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California Adds Temporary Work Permit for Child Performers

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California Adds Temporary Work Permit for Child Performers
Photo Source: David Scheinmann
As of January 1, 2012, California state law added a 10 Day Temporary Entertainment Work Permit for minors.  The following is a general guideline of the state, country, and union labor laws for child performers, including how to apply for a permit and open a trust account.

New York Child Performer Labor Guidelines


Work Permit

The Child Performers Education and Trust Act of 2003 requires all minors to obtain a work permit from the New York State Department of Labor. The permit application is available at www.laboy.ny.gov. Permits are valid for one year. Parents are responsible for renewing the permit and can apply to renew a permit 30 days before the initial permit is set to expire.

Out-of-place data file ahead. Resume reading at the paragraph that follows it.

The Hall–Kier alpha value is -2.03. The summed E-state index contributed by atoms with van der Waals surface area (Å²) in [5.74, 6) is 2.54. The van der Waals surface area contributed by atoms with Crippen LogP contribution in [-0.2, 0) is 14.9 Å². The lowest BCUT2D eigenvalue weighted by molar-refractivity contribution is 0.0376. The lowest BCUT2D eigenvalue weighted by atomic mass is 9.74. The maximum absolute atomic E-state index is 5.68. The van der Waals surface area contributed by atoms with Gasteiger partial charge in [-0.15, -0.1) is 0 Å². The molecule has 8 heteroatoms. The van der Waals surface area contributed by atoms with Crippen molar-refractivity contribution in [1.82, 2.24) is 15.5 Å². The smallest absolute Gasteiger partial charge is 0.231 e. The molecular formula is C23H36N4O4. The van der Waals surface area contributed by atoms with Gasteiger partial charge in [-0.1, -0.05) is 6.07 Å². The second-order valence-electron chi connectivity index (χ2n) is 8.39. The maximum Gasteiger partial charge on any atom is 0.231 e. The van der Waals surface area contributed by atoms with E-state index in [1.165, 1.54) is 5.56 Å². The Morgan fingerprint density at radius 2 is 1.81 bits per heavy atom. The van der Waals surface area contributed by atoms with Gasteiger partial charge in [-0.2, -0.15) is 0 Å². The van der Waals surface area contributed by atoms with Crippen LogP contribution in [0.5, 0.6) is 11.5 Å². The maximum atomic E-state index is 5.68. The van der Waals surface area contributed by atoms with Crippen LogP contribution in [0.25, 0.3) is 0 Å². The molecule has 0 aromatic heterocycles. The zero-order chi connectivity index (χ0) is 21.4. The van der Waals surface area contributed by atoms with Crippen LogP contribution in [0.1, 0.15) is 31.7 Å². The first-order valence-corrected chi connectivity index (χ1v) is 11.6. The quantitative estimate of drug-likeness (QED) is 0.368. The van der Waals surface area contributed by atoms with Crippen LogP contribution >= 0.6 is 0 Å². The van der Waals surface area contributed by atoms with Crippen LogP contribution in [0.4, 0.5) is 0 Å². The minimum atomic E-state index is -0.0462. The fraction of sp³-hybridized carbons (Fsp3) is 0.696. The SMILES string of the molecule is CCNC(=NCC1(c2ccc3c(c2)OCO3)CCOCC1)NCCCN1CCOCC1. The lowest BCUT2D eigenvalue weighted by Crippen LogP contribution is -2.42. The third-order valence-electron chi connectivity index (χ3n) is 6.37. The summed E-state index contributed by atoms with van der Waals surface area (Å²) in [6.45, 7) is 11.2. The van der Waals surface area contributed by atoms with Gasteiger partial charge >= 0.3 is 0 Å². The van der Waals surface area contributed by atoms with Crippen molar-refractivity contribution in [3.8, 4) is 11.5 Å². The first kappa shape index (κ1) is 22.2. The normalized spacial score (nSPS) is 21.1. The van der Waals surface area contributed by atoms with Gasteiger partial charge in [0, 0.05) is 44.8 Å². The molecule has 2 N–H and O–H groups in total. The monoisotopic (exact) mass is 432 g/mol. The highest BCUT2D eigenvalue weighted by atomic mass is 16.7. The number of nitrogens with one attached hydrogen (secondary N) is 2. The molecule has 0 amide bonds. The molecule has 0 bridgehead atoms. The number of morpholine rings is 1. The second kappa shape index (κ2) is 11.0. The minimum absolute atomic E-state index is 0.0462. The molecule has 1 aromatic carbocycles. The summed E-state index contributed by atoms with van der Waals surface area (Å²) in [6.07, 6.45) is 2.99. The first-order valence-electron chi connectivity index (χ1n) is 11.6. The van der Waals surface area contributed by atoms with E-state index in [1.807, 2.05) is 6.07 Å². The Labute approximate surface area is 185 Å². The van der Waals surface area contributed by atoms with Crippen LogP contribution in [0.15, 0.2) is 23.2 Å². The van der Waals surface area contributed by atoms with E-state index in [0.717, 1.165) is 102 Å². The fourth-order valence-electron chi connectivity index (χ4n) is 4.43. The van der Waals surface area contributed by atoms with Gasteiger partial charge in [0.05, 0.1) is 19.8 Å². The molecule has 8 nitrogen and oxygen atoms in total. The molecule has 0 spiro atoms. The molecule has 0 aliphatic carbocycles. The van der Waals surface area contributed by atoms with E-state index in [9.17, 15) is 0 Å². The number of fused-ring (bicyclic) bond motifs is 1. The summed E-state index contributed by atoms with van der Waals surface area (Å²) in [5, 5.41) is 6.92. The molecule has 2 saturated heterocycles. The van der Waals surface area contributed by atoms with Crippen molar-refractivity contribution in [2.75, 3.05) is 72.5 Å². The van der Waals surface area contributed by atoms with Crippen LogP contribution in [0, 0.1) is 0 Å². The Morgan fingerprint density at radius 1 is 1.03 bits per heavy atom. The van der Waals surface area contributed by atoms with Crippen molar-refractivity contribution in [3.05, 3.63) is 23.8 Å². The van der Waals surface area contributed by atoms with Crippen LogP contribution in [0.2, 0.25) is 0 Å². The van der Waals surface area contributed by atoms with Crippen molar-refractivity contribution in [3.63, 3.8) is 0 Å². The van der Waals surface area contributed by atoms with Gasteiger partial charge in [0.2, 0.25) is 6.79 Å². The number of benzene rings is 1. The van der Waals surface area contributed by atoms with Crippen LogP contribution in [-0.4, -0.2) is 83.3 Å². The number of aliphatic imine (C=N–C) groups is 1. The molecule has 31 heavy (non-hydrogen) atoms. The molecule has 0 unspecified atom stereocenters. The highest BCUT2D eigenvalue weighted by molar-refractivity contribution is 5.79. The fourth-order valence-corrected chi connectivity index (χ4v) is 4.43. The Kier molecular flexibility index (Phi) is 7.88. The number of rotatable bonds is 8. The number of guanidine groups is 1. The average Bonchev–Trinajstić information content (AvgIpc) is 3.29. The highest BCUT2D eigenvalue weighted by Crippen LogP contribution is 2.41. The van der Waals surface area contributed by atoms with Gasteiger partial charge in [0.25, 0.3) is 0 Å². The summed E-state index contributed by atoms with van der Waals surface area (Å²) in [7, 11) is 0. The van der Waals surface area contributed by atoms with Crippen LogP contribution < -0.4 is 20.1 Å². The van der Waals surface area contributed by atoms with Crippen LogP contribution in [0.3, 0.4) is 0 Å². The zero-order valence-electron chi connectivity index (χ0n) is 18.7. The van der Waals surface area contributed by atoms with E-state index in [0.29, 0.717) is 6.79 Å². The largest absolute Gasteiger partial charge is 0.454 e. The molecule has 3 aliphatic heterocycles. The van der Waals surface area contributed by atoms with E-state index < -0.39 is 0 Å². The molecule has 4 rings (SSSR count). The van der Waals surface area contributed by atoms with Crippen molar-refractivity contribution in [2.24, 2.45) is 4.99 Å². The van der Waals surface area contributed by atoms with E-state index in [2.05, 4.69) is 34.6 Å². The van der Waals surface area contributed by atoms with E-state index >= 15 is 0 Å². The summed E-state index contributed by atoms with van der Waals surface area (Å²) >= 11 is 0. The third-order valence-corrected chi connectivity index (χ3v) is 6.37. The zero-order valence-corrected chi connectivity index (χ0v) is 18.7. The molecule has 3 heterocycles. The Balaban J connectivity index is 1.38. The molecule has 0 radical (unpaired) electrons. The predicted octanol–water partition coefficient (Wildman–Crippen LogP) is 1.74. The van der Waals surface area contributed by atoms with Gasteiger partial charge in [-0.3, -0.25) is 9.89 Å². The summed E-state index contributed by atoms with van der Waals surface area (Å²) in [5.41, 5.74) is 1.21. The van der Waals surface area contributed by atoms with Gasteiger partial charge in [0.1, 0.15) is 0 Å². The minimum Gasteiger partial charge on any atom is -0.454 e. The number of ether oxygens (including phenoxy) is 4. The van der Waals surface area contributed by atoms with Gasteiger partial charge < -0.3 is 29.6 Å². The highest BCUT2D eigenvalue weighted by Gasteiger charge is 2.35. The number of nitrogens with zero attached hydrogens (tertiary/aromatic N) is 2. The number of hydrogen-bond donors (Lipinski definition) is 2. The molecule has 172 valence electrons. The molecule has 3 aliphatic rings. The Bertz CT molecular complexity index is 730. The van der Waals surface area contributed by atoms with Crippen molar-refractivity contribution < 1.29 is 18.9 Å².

A child applying for a child performer permit for the first time can apply for a 15-day permit online. The application is available at www.labor.state.ny.us. This short-term permit allows parents adequate time to apply for and obtain at standard 1-year child performer permit.

The following information must be included with the permit application:

- Social Security Number (This is used to show that the child is legally able to work in the United States)
- For a non-United States citizen without a Social Security Number, include a copy of the child's passport, other document required to enter the U.S., or any document authorizing the child to work in the U.S.         
- For a non-school age child include one of the following: a copy of a birth certificate, hospital record of birth, or a baptismal certificate.   
- Parent/guardian name, address, and phone number
- Information about the child's current school enrollment status. Permits require satisfactory academic performance. (For school-aged children, you must attach Academic Performance Verification Form. The form is available at www.labor.ny.gov.
- Information about the current status of the child's trust account (See next point.)

Mail completed permit application to:

Division of Labor Standards
Permit and Certificate Unit
State Office Building Campus
Bldg 12, Rm. 266A
Albany, NY 12240

If you have further questions about the process, you can call the Permit and Certificate Program of the Division of Labor Standards at (518) 457-1942.  You also can send questions by e-mail to CPinfo@labor.state.ny.us.

Trust Account